Somalia: National Communications Act 2015

Somalia: National Communications Act 2015 - Media

Two students from Mogadishu University use a laptop as they study at home.

In July 2015, ARTICLE 19 analysed the Draft National Communication Act of Somalia (version dated of 15 May 2014) for its compliance with international freedom of expression standards.

The analysis builds on the earlier analysis of previous version of the Draft Act. ARTICLE 19 appreciates the willingness of the Somali Government to adopt some of our previous comments in this Draft Act. We also find that the Draft Act represents a comprehensive effort to lay the ground for the regulation of both the telecommunication industry and the broadcasting sector in the country.

However, ARTICLE 19 maintains a number of concerns about several provisions of the Draft Act. Our main concerns relate to the independence of the projected National Communication Commission (NCC), the protection of pluralism, and the broad, vague wording of a number of restrictions on freedom of expression. In this respect, there are major flaws in the Draft Act which need to be corrected in order to bring it into line with international standards on freedom of expression and information.

ARTICLE 19 hopes that the Somali Government will consider our recommendations, and will incorporate them into the final version of the Draft Act. We also call on civil society and other stakeholders to advocate for the most progressive legislation in this important area, and to ensure that regulation of the communications sector fully complies with international freedom of expression standards.

Key recommendations

1. An unambiguous adherence to international freedom of expression standards should be inserted in the beginning of the Act (at Article 2, Article 6, or in a new provision); the Act should explicitly confirm that all powers of the public authorities and the NCC shall be exercised in conformity with international freedom of expression standards;

2. Vague, overbroad terms should be eliminated from the Act; the reference to religious law should be removed from the Act;

3. The Act should clearly provide for the independence from state, political and commercial influence of the NCC. In particular:
• The NCC should be removed from the management of the Minister for Communications and no member of the NCC Board should come from the Ministry for Communications;
• The nominations of the NCC Board should be solicited from the public at large, including from civil society and professional organisation;
• The processes of nomination and appointment of the NCC Board should be transparent and open to public participation;
• The appointments for the NCC Board should be made by a qualified majority vote of the plenary Parliament or of a cross-party committee;
• The procedure for the removal of a Board member of the NCC should be fully described in the Act and comply with fair trial requirements under international law;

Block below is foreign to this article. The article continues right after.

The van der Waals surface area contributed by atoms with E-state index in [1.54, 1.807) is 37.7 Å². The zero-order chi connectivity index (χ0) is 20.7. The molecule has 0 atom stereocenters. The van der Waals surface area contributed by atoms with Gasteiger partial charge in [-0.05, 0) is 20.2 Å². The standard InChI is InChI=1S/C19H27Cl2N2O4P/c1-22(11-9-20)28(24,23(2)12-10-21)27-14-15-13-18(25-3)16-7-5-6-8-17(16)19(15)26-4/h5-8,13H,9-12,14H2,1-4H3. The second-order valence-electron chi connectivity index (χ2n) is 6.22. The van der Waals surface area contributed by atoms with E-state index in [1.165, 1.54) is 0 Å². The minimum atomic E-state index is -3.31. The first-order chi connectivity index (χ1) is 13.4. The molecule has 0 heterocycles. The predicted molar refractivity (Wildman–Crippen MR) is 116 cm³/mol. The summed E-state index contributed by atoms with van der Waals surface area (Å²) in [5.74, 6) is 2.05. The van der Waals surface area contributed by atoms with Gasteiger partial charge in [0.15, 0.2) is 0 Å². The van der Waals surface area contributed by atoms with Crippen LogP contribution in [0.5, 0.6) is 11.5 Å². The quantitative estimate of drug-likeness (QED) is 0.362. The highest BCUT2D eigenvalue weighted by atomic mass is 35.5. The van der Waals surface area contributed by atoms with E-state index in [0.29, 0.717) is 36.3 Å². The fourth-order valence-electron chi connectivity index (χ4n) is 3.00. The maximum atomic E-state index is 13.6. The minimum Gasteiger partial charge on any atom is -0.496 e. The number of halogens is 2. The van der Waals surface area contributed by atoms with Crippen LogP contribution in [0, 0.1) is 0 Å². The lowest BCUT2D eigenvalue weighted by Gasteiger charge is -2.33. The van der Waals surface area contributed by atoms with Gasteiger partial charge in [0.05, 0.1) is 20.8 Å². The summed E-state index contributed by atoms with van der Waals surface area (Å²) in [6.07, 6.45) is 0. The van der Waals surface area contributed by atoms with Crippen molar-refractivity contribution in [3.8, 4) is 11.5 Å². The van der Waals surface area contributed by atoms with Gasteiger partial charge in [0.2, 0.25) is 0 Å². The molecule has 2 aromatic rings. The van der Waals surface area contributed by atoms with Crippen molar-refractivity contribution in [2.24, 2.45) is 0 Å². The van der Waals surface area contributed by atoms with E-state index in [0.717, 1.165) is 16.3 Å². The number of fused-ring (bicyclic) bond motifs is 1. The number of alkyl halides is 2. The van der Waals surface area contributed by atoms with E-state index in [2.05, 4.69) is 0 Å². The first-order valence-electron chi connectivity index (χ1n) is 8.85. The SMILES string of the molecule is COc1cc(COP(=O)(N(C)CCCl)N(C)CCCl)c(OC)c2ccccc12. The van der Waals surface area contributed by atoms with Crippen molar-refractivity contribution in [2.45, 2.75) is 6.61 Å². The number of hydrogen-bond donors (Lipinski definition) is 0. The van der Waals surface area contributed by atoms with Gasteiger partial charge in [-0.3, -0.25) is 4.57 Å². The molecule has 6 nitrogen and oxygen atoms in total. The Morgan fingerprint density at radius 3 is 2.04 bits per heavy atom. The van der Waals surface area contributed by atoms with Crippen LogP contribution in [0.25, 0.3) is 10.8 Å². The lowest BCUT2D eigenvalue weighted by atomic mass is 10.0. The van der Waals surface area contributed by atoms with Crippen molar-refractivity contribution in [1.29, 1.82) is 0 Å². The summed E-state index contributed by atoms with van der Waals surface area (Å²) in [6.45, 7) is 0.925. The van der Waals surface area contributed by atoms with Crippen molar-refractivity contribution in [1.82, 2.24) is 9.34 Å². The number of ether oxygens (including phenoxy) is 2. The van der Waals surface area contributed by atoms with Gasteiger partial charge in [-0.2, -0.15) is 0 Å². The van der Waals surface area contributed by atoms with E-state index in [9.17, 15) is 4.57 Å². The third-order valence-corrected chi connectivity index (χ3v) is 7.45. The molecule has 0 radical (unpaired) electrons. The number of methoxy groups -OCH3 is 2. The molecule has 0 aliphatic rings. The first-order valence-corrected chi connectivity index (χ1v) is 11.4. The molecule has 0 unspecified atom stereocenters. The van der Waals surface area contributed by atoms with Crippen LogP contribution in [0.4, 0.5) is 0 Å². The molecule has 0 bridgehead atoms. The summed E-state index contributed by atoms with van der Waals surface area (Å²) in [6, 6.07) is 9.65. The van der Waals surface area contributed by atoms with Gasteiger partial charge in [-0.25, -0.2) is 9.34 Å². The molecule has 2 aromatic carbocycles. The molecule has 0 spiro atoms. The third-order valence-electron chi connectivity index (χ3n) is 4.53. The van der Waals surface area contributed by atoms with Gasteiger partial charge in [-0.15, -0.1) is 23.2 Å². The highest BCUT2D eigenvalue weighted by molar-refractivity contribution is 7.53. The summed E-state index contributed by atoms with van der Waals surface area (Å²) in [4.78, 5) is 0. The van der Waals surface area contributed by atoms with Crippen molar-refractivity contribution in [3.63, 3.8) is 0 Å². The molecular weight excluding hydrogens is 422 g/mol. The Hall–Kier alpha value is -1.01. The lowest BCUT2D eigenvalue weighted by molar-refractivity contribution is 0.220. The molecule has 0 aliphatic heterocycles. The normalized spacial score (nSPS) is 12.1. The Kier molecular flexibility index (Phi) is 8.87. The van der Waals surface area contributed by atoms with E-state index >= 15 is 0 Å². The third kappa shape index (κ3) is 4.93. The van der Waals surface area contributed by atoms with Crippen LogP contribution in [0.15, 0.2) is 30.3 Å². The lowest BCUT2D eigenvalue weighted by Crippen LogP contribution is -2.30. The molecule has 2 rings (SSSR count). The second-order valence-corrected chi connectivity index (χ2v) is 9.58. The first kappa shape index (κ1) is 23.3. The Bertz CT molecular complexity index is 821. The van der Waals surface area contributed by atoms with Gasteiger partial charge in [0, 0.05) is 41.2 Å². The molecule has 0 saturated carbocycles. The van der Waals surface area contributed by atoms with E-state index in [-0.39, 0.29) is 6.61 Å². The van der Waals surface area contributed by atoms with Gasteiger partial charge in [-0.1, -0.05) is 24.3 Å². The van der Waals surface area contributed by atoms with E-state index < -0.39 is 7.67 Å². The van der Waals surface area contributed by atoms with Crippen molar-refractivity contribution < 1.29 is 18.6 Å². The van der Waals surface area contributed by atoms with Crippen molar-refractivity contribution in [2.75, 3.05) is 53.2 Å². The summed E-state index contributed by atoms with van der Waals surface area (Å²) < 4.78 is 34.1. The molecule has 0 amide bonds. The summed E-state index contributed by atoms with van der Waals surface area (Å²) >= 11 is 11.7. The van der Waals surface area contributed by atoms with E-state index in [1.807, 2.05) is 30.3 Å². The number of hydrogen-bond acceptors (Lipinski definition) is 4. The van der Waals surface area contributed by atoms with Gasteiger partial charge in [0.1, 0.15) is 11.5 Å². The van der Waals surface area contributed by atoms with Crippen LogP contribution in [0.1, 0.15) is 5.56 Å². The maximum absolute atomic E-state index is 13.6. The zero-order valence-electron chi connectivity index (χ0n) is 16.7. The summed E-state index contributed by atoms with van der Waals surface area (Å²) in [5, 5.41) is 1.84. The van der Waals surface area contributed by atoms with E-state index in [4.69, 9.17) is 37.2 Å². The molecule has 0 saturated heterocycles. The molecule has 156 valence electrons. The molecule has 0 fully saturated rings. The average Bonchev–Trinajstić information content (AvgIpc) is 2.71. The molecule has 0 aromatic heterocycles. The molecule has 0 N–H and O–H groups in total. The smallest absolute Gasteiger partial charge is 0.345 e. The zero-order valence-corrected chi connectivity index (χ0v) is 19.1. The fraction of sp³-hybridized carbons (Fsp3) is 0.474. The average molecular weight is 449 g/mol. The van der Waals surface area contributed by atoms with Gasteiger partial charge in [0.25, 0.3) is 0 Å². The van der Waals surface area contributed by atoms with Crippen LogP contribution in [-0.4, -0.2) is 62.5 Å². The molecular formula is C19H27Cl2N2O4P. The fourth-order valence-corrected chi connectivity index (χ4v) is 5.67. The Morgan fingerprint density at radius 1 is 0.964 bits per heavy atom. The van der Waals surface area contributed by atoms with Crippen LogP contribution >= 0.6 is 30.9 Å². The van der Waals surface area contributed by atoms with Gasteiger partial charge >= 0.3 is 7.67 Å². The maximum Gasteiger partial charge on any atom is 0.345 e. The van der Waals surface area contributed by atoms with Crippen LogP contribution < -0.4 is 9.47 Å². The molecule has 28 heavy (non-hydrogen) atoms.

• The NCC should be guaranteed to receive a sufficient and foreseeable level of funding in order to be able to fulfil its missions;
• The Act should specify that any grant or any other source of income should not give rise to conflicts of interest and that, if they do, they should not be accepted before an independent panel has examined the issue of the possible threat to the independence of the regulatory authority.
• The Act should provide that no grants or any other income from one private donor should not constitute more than a given percentage of the global budget of the NCC (for instance, 10 %).
• The conflict of interest rules for the NCC should explicitly exclude professions, positions and financial interests related to the sectors of broadcasting and telecommunications, as well as employees of political parties and civil servants.

4. There should be a legal duty for the NCC to write and publish its comprehensive annual report;

5. The Act should make the promotion of diversity and also the availability of a wide range of information and ideas explicit objectives of broadcast regulation by the NCC. Diversity should be defined as including pluralism of broadcasting organisations, of ownership of those organisations, and of voices, viewpoints and languages within broadcast programming as a whole.

6. The Act should describe with detailed precision the procedures that apply to decision-making by the NCC.

7. The Act should include general principles relating to the rules on allocation of licences, interconnection, or any other matter where the NCC is given the power to issue rules, in order to describe the general framework that constraints the power of the NCC to decree rules. In that sense, the characteristics and duration of the different types of licences should be fixed in the law.

8. The Frequency Allocation Table should be developed in an open and participatory manner, and designed in order to maximise pluralism and diversity. It should be developed with the view of allocating frequencies for broadcasters among the three tiers of broadcasting (public, commercial, community), the two types of broadcasters (radio and television), and the geographical reach (national, regional and local);

9. The legislators should ensure consistency of the Act with other legislation;

10. The mandatory registration of all SIM cards should be abolished.

Read the full legal analysis here.